As President Biden ramps up taxes and spending, some Republicans are pressing for a committee to look into waste, fraud, abuse and duplicative spending in the federal budget.
Biden and his Democratic allies are looking to spend $4.1 trillion in an "infrastructure" bill, which Senate Minority Leader Mitch McConnell (R-Ky.) called a "grab bag, which has infrastructure in it but a whole lot of other stuff."
Some congressional Republicans, meanwhile, are offering a counterproposal.
Rep. Kat Cammack (R-Fla.) told the John Solomon Reports podcast on Tuesday: "This House Resolution 263, it's the Finding Federal Savings Committee, and it would establish a committee to analyze underperforming or non-essential federal programs, and then recommend solutions to modify those programs. So this is step zero, of step one, in actually cutting the unnecessary, wasteful spending that goes on in government."
Cammack cited the Department of Education as an example of unnecessary spending in federal agencies.
"When the government shut down, the Department of Education, they furloughed 90% of their employees because they were deemed non-essential," Cammack said. "And when you start looking at the mission statements of these agencies and the subagencies underneath them, you see that they have strayed so far with mission creep from their original intent. And so this would really be a concentrated, dedicated effort to look at the mission statement and really analyze, 'Is this agency doing exactly what it said it is set out to do?' And, of course, we all know, common sense tells us that, no, most of these agencies are far beyond that."
Cammack said that the Finding Federal Savings Committee "is a purposeful, laser-focus way for us to approach it in a very methodical way. Because so often we say, 'Let's just cut, cut, cut, cut, cut.' This is a way that we can actually take the burden of proof to every single legislator and say, 'Listen, this is duplicative or this is wasteful. This is wrought with fraud.'"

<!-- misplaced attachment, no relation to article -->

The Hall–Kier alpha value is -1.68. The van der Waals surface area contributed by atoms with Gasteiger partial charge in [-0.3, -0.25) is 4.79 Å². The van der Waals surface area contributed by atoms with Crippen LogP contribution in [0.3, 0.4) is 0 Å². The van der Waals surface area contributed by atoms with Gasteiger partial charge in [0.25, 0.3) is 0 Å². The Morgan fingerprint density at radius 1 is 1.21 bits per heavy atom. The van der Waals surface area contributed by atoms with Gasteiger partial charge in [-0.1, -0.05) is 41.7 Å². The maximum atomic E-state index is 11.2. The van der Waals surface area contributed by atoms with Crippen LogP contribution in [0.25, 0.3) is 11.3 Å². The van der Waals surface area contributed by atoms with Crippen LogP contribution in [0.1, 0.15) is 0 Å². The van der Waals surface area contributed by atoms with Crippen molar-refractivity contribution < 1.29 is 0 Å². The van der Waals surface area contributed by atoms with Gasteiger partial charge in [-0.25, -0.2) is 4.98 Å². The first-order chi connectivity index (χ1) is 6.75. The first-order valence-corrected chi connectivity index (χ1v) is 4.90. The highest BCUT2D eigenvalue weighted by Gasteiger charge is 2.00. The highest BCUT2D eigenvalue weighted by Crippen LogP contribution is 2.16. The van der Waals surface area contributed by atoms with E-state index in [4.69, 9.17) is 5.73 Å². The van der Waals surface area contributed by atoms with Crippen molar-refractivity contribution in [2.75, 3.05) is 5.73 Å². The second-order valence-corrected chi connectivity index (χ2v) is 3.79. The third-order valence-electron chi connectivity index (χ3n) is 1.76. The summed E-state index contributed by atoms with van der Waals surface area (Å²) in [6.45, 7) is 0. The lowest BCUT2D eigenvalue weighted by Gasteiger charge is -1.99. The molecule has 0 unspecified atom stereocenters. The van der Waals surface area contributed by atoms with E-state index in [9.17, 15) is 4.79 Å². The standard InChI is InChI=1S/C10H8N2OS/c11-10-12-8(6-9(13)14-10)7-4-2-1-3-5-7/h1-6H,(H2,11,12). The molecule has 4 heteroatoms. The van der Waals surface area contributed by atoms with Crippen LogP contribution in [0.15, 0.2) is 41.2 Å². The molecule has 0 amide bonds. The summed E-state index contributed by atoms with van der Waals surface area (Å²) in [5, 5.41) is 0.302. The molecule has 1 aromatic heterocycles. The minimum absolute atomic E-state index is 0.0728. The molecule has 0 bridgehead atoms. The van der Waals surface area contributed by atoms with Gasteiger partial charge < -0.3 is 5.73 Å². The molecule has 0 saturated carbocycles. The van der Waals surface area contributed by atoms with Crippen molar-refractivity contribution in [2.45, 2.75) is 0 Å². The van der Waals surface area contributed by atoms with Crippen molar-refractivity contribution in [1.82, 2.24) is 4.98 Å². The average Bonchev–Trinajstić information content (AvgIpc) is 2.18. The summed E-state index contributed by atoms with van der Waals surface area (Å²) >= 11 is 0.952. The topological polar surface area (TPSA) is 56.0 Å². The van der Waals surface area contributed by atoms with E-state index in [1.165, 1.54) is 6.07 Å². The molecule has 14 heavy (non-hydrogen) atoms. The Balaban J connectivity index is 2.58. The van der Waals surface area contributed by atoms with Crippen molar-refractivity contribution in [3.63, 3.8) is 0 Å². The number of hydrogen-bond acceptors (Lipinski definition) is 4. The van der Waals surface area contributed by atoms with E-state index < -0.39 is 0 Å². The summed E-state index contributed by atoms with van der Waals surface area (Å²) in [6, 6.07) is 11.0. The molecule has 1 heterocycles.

She mentioned how mandatory spending, which includes "Social Security, Medicare, and a little bit of defense," is the part of the budget that needs to be cut the most, even though it's often ignored.
"We are in a place where our mandatory spending is eating us alive," she said. "And we don't even have a discussion about our mandatory spending. It's all about discretionary. And if we were to leave things on autopilot, and interest rates go up even a quarter of a percent, the interest on our debt alone would consume the majority of discretionary spending.
"We have to get to this place where we're looking at both mandatory and discretionary, but recognize that discretionary spending is going to be a non-issue if we can't get mandatory under control."
Cammack compared the federal government's spending to everyday Americans' spending.
"We, as everyday Americans, we have to live within our means and a budget and, you know, pay bills every month and it seems like the federal government doesn't," she said.
She added that the federal government should look for areas to cut spending, catch up on payments if it's behind, etc., like everyone else does.
Cammack explained how her office helps constituents of Florida's 3rd Congressional District retrieve money owed to them by the federal government that gets held up in the bureaucracy.
"It's really important for me, as a representative for the third district, to show my constituents that 'Hey, every single month you're going to get an update. How many casework issues are we handling for people, whether it be IRS or social security or the VA?' And a lot of the times the cases that we're working, they result in retroactive benefits that were owed to people that the government was withholding for ridiculous reasons," like forgetting to check a certain box to receive VA benefits.
Cammack said of her team that "in the short time we've been in Congress, four months, they've delivered over a half a million dollars in direct, hard money back to our constituents here in the third district. And that doesn't even include the stimulus payments."